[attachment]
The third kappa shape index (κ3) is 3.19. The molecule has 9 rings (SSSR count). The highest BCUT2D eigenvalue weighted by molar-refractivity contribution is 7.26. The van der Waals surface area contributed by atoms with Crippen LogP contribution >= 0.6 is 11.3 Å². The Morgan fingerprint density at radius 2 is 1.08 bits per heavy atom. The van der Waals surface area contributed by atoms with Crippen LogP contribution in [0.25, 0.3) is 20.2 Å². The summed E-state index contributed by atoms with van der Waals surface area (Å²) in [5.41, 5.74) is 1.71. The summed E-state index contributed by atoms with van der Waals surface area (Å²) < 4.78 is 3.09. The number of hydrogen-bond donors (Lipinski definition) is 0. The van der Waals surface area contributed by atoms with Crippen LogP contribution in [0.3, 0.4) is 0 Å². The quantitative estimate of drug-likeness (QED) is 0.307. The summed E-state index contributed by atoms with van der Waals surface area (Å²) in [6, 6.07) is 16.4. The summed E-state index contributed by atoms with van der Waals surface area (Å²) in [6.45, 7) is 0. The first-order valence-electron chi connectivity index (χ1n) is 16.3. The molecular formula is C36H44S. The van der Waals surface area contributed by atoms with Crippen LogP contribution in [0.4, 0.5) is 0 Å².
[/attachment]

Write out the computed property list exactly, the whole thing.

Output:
The third kappa shape index (κ3) is 3.19. The molecule has 9 rings (SSSR count). The highest BCUT2D eigenvalue weighted by molar-refractivity contribution is 7.26. The van der Waals surface area contributed by atoms with Crippen LogP contribution >= 0.6 is 11.3 Å². The Morgan fingerprint density at radius 2 is 1.08 bits per heavy atom. The van der Waals surface area contributed by atoms with Crippen LogP contribution in [0.25, 0.3) is 20.2 Å². The summed E-state index contributed by atoms with van der Waals surface area (Å²) in [5.41, 5.74) is 1.71. The summed E-state index contributed by atoms with van der Waals surface area (Å²) < 4.78 is 3.09. The number of hydrogen-bond donors (Lipinski definition) is 0. The van der Waals surface area contributed by atoms with Crippen LogP contribution in [0.3, 0.4) is 0 Å². The quantitative estimate of drug-likeness (QED) is 0.307. The summed E-state index contributed by atoms with van der Waals surface area (Å²) in [6, 6.07) is 16.4. The summed E-state index contributed by atoms with van der Waals surface area (Å²) in [6.45, 7) is 0. The first-order valence-electron chi connectivity index (χ1n) is 16.3. The molecular formula is C36H44S. The van der Waals surface area contributed by atoms with Crippen LogP contribution in [0.4, 0.5) is 0 Å².